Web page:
8 Myths About Psoriasis

Eileen Bailey Health Guide January 11, 2012
  • Psoriasis is a skin condition characterized by patches of red skin covered with white, flakey dead skin cells. The patches, sometimes called lesions, appear most often on the scalp, knees, elbow and torso. They can be itchy or painful. According to the National Psoriasis Foundation, Psoriasis is the most prevalent autoimmune disease in the United States, with approximately 7.5 million Americans suffering with this disease. Even so, there are still many myths surrounding this disease. The following are 8 myths and facts to help you better understand psoriasis.

     

    Myth: Psoriasis is caused by poor hygiene.

     

    Fact: Because psoriasis is a skin disease, many people mistakenly believe that poor hygiene is at the root of the red, scaly patches. Most people with this condition have a genetic tendency to develop psoriasis. Other factors, such as stress, injury, hormones and some medications can worsen psoriasis but do not cause it.

     

    Myth: Psoriasis is contagious

     

    Fact: Because psoriasis patches are red and can, at times, crack and bleed, many people think that the skin is infected and can be contagious. This is not true. Psoriasis is an autoimmune disease, not an infection, and you cannot "catch" psoriasis by touching or being in contact with someone with psoriasis.

     

    Myth: There is no treatment for psoriasis.

     

    Fact: While there is no cure for psoriasis, there are many different treatments. From medications, phototherapy and ointments to stress relief strategies, you can lessen the symptoms. There is no one treatment that works for everyone, as everyone reacts differently. Working together with your doctor you should be able to determine which treatment works best for you.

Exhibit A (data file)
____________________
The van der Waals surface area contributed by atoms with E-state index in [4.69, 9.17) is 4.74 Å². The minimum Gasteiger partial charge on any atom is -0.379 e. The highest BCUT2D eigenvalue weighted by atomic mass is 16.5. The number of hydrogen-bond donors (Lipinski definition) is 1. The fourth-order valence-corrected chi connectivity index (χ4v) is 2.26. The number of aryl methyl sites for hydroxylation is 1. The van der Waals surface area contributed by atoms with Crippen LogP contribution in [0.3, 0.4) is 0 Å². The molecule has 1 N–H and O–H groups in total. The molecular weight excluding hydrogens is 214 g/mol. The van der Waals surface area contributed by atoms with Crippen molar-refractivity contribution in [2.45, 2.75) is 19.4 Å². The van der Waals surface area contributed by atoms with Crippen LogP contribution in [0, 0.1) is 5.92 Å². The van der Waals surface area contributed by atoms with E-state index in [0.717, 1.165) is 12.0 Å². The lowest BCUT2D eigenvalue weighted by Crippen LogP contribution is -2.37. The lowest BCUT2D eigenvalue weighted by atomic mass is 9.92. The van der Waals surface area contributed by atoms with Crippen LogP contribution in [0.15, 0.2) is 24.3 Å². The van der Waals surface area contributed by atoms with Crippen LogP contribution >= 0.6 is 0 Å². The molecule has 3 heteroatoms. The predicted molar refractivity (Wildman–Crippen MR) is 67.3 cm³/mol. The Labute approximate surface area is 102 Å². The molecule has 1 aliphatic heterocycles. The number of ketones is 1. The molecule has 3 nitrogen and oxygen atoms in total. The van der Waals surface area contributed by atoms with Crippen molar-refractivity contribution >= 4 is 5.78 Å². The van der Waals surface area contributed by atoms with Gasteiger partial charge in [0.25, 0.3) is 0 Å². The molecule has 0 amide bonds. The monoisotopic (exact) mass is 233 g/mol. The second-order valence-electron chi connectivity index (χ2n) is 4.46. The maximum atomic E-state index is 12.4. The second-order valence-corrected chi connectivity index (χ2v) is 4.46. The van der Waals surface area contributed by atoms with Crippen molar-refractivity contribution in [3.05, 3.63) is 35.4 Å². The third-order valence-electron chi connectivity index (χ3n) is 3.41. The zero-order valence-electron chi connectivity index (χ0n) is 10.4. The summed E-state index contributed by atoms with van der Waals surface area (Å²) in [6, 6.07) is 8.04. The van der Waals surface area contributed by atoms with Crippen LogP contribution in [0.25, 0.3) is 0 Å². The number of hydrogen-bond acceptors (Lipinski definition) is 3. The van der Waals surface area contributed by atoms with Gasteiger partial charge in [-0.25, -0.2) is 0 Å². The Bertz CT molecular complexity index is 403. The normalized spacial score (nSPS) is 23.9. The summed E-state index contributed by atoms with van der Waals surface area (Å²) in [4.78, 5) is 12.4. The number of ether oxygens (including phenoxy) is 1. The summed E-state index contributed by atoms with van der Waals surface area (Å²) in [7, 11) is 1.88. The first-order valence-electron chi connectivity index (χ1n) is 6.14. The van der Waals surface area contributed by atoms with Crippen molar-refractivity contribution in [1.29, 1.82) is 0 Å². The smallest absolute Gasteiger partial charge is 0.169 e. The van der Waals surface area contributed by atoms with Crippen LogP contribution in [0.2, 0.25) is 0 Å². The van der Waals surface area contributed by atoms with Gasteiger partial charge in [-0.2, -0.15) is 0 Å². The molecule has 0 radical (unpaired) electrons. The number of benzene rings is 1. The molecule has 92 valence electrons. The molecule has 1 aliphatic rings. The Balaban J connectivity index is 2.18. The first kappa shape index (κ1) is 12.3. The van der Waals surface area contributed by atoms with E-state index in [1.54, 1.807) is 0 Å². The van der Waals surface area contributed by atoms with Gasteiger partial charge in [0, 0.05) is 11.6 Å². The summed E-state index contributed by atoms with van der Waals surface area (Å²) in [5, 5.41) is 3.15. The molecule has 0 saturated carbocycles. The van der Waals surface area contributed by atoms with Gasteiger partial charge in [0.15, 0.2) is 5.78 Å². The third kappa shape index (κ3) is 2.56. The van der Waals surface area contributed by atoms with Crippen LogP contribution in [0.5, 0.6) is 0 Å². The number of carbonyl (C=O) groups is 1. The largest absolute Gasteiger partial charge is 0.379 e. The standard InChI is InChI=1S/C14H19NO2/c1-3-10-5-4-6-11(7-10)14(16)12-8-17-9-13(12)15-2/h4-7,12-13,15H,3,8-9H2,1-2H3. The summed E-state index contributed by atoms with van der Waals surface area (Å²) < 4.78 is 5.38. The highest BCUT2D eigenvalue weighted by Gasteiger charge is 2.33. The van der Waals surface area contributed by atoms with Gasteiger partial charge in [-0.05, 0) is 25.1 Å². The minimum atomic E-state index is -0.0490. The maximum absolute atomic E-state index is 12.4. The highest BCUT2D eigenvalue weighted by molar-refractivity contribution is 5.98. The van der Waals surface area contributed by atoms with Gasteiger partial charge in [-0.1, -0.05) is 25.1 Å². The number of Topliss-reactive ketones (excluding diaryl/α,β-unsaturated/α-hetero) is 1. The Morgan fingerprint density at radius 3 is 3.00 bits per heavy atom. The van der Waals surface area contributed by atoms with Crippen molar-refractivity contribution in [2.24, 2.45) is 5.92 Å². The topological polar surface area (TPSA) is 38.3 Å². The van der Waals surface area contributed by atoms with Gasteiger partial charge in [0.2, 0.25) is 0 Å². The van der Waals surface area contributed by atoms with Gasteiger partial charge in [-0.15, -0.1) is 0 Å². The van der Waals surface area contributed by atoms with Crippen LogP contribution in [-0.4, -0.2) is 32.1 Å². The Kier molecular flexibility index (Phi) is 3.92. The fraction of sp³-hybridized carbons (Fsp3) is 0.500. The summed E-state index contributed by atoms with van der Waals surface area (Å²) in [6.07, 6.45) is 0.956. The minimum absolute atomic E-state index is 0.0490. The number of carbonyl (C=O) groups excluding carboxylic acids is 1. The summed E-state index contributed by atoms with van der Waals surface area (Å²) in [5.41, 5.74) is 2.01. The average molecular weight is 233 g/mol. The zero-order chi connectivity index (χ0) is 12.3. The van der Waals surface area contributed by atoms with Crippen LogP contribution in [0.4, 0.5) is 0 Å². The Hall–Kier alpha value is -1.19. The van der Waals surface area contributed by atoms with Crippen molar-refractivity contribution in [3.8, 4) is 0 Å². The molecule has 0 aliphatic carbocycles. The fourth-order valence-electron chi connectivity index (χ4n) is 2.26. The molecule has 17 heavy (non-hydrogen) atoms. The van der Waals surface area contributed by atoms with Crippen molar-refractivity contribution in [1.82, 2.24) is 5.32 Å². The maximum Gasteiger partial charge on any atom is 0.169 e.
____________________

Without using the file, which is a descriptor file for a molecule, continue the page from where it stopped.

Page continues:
Myth: Psoriasis always looks the same.

     

    Fact: Patches or lesions of psoriasis are normally red skin covered by a white scaly plaque. However, in African-Americans, psoriasis may look differently, appearing the same color as the skin. The best way to tell whether or not you have psoriasis is to have your doctor do a biopsy of the skin plaques.

     

    Myth: Psoriasis is simply a skin or cosmetic condition.

     

    Fact: The most visible symptom of psoriasis is the red, scaly patches on the skin. It is however, an autoimmune disease, not a skin condition. Some people also have psoriatic arthritis, which, as in other forms of arthritis, causes joint pain, stiffness and swelling.

     

    Myth: There is a cure for psoriasis.

     

    Fact: There are numerous treatments for psoriasis, including medication, light therapy and ointments, however there is no cure for the condition. Other treatments, such as oatmeal baths, can help to relieve itching. There is, however, no cure. Psoriasis is considered a life-long, chronic condition.

     

    Myth: You can tell if you have psoriasis just by looking at the patches.

     

    Fact: The main symptom of psoriasis is red, scaly patches on the skin. But other conditions can cause similar symptoms, such as eczema. The only proper way to diagnose psoriasis is to consult with a dermatologist who can perform medical testing, such as a biopsy, to confirm a diagnosis of psoriasis.

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    Myth: Psoriasis is a temporary condition and will go away in time.

     

    Fact: Psoriasis is considered to be a lifelong, chronic condition. Many people experience outbreaks or flare-ups and then have periods of time when their skin is clear. This doesn't mean that the disease has been cured or has gone away, but rather there are cycles.

     

    References:

     

    "About Psoriasis: Statistics," 2012, Staff Writer, National Psoriasis Foundation

     

    "Psoriasis: 6 Common Myths," Date Unknown, Author Unknown, CBSNews

     

    "Psoriasis Myths and Misconceptions," Date Unknown, author Unknown, National Psoriasis Foundation